What do you know about soil? You know that it’s the stuff plants are sowed into. You know that it’s generally brown and that kids love playing in it and that it’s good for bee stings and certain wounds. But, can you tell me it’s chemical-nutrient balance? What component are in a particular sample of soil? This is information you need to know when cultivating plants.
Start by testing the ph balance of your soil. This will tell you if it’s too acidic or alkaline. A good balance promotes high nutrition and optimal growth. You can either take you sample to the local stores or pick up test kit at home garden stores. In a ph tests kit you should receive how to balance you soil with rock powders or sands or other easy to obtain all-natural ingredients. Like oyster shells to form lime. For overly acidic soil, pine noodles composed leaves, or cocoa peat for overly alkaline soil. Balancing correctly does take time. Even months to years. Yu always need to restart to measure progress and sustain a balanced ground. Keep in mind that for whatever plant you are planning to cultivate will have it’s won level of acidity and alkalinity. Every plant varies in its needs. There are two sites to suggest for both soils. For acid-loving plants visit www.coopect.colostate.edu and for alkaline plants go to www.thegardenhelper.com.
Also, know that depending on where you live your local nursery or garden center can test for substances like nitrogen, salts, sulfur, and heavy metals.
Unless your trying to cover an entire backyard or farm, ask the lab to tailor any recommendations for small gardens. Reducing lot measurement and math. Be sure to mention organic soil amendments. Don’t be surprised if they ignore your request and do just the opposite. The results should arrive to you in a few weeks in the form of a chart or graph. If you’re not sure of how to prepare a sample, here are five simple steps. First, rid of mulch and other litter from the surface using a stainless steel trowel (hand0held shovel) or large spoon. Lift a wedge-shaped portion out about 6″ to 8″ deep. Set this aside. Second, scrape 2 to 3 tablespoons from the side keeping roots, twigs, and other matter out of the sample. Third, collect 10 to 15 other samples from other surrounding areas, repeating steps 1 and 2. Fourth, mix all the soil in a stainless steel or plastic container. Fifth, finally, put the soil into a baggie or box provided by the lab for shipment and fill out the paperwork.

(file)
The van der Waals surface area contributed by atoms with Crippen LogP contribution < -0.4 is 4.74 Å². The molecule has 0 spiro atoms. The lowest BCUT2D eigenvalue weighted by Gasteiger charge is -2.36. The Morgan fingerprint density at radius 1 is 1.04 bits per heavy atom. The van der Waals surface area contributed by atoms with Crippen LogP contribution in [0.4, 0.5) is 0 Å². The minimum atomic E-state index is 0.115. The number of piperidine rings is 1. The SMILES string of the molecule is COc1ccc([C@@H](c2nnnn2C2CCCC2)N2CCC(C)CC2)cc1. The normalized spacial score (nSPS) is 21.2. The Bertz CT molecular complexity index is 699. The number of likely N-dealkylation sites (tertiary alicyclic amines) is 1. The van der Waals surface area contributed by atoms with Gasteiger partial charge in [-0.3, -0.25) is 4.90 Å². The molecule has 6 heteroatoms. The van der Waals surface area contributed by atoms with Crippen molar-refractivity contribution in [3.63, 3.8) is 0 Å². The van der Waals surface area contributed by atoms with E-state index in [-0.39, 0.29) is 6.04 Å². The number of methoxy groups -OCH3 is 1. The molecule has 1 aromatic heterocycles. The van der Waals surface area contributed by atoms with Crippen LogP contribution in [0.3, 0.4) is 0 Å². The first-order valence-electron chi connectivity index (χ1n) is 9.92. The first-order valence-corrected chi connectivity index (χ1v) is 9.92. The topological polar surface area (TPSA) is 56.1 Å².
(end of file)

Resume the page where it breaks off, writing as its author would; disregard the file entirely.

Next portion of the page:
So, you get your results back and you need to read everything over. A reading of 7.0 is neutral, higher than that indicates acidity. Having too much alkaline make it tough for plants to absorb the nutrients already in the soil. And what gardens grow best in is neutral to slightly acidic soil. A ph of 6.2 to 7.0. The East tends to be more acidic from rainwater washing away calcium and magnesium. The West is overly alkaline because of too little rainfall, building up elements.
Another great test is a soil breather test. You can determine the soils oxygen level by using a gel that changes color. The more CO2, the healthier the soil. For this test The Solvita Garden Care Kit by Woods End Research Laboratory of Mt. Vernon, Maine. They can also recommend applications of compost that are none-chemical bound. Visit www.solvita.com for more information or call 1-800-451-0337.